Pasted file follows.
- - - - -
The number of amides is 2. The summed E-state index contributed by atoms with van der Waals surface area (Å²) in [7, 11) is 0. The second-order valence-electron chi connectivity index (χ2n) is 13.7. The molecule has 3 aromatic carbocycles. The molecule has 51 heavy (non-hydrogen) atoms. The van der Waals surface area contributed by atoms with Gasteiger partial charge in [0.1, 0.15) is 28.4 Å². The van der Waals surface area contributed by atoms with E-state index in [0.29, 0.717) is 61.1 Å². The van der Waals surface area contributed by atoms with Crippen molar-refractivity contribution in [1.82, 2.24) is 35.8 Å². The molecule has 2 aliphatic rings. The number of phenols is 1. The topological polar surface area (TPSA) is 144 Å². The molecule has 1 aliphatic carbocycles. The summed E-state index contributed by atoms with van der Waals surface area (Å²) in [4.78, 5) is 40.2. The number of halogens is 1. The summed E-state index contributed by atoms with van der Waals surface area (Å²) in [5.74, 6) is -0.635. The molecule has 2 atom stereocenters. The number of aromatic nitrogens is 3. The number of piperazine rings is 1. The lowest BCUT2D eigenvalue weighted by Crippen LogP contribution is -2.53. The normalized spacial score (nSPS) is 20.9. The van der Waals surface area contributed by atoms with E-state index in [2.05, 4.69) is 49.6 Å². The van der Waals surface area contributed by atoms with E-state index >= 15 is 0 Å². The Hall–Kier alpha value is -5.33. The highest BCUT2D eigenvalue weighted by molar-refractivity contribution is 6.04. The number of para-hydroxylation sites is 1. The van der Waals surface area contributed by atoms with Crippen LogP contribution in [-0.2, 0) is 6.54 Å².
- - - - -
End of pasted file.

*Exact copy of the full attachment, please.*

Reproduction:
The number of amides is 2. The summed E-state index contributed by atoms with van der Waals surface area (Å²) in [7, 11) is 0. The second-order valence-electron chi connectivity index (χ2n) is 13.7. The molecule has 3 aromatic carbocycles. The molecule has 51 heavy (non-hydrogen) atoms. The van der Waals surface area contributed by atoms with Gasteiger partial charge in [0.1, 0.15) is 28.4 Å². The van der Waals surface area contributed by atoms with E-state index in [0.29, 0.717) is 61.1 Å². The van der Waals surface area contributed by atoms with Crippen molar-refractivity contribution in [1.82, 2.24) is 35.8 Å². The molecule has 2 aliphatic rings. The number of phenols is 1. The topological polar surface area (TPSA) is 144 Å². The molecule has 1 aliphatic carbocycles. The summed E-state index contributed by atoms with van der Waals surface area (Å²) in [4.78, 5) is 40.2. The number of halogens is 1. The summed E-state index contributed by atoms with van der Waals surface area (Å²) in [5.74, 6) is -0.635. The molecule has 2 atom stereocenters. The number of aromatic nitrogens is 3. The number of piperazine rings is 1. The lowest BCUT2D eigenvalue weighted by Crippen LogP contribution is -2.53. The normalized spacial score (nSPS) is 20.9. The van der Waals surface area contributed by atoms with E-state index in [2.05, 4.69) is 49.6 Å². The van der Waals surface area contributed by atoms with E-state index >= 15 is 0 Å². The Hall–Kier alpha value is -5.33. The highest BCUT2D eigenvalue weighted by molar-refractivity contribution is 6.04. The number of para-hydroxylation sites is 1. The van der Waals surface area contributed by atoms with Crippen LogP contribution in [-0.2, 0) is 6.54 Å².